Every year since 1986, the United States has observed Martin Luther King Jr. Day on the third Monday in January. The national holiday honors a man who not only was an inspirational civil rights activist during the 1960s, but also one of the greatest orators of our time. King wrote five books during his lifetime, and at one point was estimated to deliver up to 450 speeches a year. Tragically, he was assassinated in 1968.
Many people use Martin Luther King Jr. Day to continue King’s legacy by committing to a day of service within their communities. We can also use this day to reflect on the late reverend’s words and the lessons we can take from them.
While the power and passion behind his words are still felt decades later, some of the meanings behind the words he used in those books, speeches, and interviews have changed over time.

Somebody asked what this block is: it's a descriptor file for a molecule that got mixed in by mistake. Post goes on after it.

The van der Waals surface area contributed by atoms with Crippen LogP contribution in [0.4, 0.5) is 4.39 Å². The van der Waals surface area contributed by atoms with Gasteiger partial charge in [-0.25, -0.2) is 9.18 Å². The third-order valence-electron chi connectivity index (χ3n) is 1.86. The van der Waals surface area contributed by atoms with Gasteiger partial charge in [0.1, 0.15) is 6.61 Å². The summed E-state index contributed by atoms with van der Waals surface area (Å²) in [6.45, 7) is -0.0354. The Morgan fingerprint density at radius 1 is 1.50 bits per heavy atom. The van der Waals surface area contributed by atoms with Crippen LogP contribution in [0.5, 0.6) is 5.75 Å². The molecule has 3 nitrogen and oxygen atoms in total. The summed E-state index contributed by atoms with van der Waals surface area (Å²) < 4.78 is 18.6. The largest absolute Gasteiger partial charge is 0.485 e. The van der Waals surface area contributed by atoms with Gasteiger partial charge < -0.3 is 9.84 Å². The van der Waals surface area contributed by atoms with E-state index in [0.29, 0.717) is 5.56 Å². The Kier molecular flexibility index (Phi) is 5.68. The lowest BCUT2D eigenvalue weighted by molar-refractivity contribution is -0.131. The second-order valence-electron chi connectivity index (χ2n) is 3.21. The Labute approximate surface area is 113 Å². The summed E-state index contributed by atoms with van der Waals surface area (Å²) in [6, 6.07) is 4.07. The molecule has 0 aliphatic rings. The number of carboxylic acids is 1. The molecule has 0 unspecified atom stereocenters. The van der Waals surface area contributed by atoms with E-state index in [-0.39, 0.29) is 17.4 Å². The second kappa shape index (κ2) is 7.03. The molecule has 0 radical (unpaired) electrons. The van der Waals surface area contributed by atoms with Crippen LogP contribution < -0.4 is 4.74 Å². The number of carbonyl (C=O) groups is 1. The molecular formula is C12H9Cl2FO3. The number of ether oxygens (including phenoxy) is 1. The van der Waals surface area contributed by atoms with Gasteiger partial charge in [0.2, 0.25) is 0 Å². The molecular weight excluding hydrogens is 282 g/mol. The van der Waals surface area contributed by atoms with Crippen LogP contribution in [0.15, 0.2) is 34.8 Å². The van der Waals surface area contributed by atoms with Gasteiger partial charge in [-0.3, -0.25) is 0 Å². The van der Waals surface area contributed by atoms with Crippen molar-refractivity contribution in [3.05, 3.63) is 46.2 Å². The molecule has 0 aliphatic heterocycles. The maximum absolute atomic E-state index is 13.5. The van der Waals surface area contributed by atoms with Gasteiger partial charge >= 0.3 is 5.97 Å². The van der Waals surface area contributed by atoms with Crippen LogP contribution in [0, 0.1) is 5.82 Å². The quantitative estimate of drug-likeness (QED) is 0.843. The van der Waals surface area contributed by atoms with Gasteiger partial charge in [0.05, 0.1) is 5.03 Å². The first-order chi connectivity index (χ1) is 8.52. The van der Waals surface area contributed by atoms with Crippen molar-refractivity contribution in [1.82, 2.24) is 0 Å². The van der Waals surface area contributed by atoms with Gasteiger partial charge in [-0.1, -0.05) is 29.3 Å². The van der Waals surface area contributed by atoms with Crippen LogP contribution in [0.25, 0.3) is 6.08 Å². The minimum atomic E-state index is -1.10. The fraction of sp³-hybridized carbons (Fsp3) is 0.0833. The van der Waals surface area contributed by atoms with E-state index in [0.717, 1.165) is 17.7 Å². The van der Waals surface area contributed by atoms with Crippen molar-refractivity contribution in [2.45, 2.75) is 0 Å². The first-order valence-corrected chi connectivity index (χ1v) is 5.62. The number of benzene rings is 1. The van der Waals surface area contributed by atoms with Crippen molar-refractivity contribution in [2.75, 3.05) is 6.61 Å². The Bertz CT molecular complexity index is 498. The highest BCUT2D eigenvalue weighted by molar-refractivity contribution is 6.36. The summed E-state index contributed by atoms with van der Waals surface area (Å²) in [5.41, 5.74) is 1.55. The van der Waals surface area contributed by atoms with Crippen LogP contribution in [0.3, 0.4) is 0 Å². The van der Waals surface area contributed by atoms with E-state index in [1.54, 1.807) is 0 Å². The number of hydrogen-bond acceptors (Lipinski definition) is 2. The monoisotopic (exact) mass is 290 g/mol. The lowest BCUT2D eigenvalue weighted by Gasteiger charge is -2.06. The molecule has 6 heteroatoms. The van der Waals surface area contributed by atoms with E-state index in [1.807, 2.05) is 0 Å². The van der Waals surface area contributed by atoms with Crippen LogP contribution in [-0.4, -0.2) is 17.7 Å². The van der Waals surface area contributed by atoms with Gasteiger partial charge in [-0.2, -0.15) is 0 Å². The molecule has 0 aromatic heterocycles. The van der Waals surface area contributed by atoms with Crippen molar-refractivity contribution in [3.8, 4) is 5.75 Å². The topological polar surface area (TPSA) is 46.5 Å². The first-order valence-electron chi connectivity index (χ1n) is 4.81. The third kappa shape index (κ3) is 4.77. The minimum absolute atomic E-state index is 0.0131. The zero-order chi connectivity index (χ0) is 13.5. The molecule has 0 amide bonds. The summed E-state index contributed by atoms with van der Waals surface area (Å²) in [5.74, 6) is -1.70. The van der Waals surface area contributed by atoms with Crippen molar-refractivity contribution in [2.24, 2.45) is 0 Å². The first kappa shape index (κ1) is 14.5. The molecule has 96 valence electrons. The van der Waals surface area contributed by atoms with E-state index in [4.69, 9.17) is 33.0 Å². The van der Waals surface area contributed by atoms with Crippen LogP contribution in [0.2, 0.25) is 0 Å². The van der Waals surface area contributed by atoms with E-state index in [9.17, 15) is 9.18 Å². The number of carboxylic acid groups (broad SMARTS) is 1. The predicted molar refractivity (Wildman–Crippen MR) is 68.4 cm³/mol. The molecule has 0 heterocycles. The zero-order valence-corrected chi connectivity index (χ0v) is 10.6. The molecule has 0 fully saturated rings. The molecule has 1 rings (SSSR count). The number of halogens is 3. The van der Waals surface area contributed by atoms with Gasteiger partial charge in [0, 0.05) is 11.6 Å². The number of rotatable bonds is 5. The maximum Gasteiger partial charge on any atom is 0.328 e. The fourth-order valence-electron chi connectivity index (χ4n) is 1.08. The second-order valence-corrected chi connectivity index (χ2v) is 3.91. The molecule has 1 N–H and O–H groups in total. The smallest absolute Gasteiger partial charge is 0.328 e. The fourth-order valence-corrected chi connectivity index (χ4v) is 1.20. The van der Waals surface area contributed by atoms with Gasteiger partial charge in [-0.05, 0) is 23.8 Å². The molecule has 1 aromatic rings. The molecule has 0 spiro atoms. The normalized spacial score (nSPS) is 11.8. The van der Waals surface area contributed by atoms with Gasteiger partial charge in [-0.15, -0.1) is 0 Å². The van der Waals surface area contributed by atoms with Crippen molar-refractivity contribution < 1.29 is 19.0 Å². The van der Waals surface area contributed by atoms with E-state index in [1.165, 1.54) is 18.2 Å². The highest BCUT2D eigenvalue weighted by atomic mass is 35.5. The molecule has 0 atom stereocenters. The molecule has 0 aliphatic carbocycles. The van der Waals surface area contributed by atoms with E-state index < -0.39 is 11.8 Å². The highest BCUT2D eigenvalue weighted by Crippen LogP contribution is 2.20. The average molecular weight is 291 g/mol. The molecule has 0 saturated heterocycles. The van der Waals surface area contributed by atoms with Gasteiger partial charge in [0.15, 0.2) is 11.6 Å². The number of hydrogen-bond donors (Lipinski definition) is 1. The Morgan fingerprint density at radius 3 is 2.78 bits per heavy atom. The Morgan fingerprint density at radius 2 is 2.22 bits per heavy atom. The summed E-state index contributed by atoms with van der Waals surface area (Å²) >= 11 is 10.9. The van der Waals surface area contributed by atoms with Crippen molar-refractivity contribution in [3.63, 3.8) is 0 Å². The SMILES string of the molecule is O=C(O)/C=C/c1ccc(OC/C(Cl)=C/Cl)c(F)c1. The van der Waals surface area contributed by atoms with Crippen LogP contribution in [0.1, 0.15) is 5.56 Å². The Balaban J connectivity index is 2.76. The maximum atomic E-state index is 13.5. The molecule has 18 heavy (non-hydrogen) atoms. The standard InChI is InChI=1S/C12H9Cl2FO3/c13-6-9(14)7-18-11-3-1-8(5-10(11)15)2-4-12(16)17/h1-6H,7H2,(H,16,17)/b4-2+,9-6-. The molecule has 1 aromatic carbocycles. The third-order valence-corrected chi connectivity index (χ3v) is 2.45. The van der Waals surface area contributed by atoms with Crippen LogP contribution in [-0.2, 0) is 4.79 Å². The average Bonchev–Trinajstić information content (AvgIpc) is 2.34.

Here are nine words that were used in some of King’s most impassioned speeches, books, and interviews, what he meant when he used them back then, and how they are still used today.
We must accept finite disappointment, but never lose infinite hope.
—In My Own Words, a collection of King’s sermons, speeches, and writings selected by his widow, Coretta Scott King
When he was talking about finite disappointment, King was talking about being let down to a certain degree. While he accepted that there would always be disappointments during the fight for civil rights for all, he wanted to remain hopeful that there could still be change. And he encouraged his followers to do the same.
The word finite is still mostly used to describe limitations. You can say it when describing your finite patience, meaning that you can only be patient for so long before getting frustrated. Or, you can use it the way that Greta Thunberg and her fellow climate activists do, when discussing Earth’s finite resources. However you use it, make sure that, like King, you’re using it to describe something with limitations.
We must learn to live together as brothers or perish together as fools.
—Western Michigan University, December 1963